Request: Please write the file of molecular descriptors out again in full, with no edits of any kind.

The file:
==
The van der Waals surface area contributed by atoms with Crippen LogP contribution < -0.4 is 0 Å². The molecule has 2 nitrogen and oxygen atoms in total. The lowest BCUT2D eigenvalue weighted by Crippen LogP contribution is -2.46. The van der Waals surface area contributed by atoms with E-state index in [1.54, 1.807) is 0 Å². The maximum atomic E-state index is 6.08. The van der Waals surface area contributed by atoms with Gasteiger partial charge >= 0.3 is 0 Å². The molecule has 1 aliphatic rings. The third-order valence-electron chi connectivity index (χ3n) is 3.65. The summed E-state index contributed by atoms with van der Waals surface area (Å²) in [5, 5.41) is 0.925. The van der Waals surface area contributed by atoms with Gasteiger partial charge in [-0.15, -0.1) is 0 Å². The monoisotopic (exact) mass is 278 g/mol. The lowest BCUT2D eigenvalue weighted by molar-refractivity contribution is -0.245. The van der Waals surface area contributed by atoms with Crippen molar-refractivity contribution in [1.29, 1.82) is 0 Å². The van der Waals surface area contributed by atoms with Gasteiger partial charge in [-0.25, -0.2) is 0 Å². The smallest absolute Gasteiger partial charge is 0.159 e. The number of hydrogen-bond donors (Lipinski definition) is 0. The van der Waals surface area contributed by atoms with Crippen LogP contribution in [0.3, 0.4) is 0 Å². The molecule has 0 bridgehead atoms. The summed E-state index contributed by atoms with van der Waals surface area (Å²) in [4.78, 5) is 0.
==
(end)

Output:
The van der Waals surface area contributed by atoms with Crippen LogP contribution < -0.4 is 0 Å². The molecule has 2 nitrogen and oxygen atoms in total. The lowest BCUT2D eigenvalue weighted by Crippen LogP contribution is -2.46. The van der Waals surface area contributed by atoms with E-state index in [1.54, 1.807) is 0 Å². The maximum atomic E-state index is 6.08. The van der Waals surface area contributed by atoms with Gasteiger partial charge >= 0.3 is 0 Å². The molecule has 1 aliphatic rings. The third-order valence-electron chi connectivity index (χ3n) is 3.65. The summed E-state index contributed by atoms with van der Waals surface area (Å²) in [5, 5.41) is 0.925. The van der Waals surface area contributed by atoms with Gasteiger partial charge in [-0.15, -0.1) is 0 Å². The monoisotopic (exact) mass is 278 g/mol. The lowest BCUT2D eigenvalue weighted by molar-refractivity contribution is -0.245. The van der Waals surface area contributed by atoms with Crippen molar-refractivity contribution in [1.29, 1.82) is 0 Å². The van der Waals surface area contributed by atoms with Gasteiger partial charge in [-0.25, -0.2) is 0 Å². The smallest absolute Gasteiger partial charge is 0.159 e. The number of hydrogen-bond donors (Lipinski definition) is 0. The van der Waals surface area contributed by atoms with Crippen LogP contribution in [0.3, 0.4) is 0 Å². The molecule has 0 bridgehead atoms. The summed E-state index contributed by atoms with van der Waals surface area (Å²) in [4.78, 5) is 0.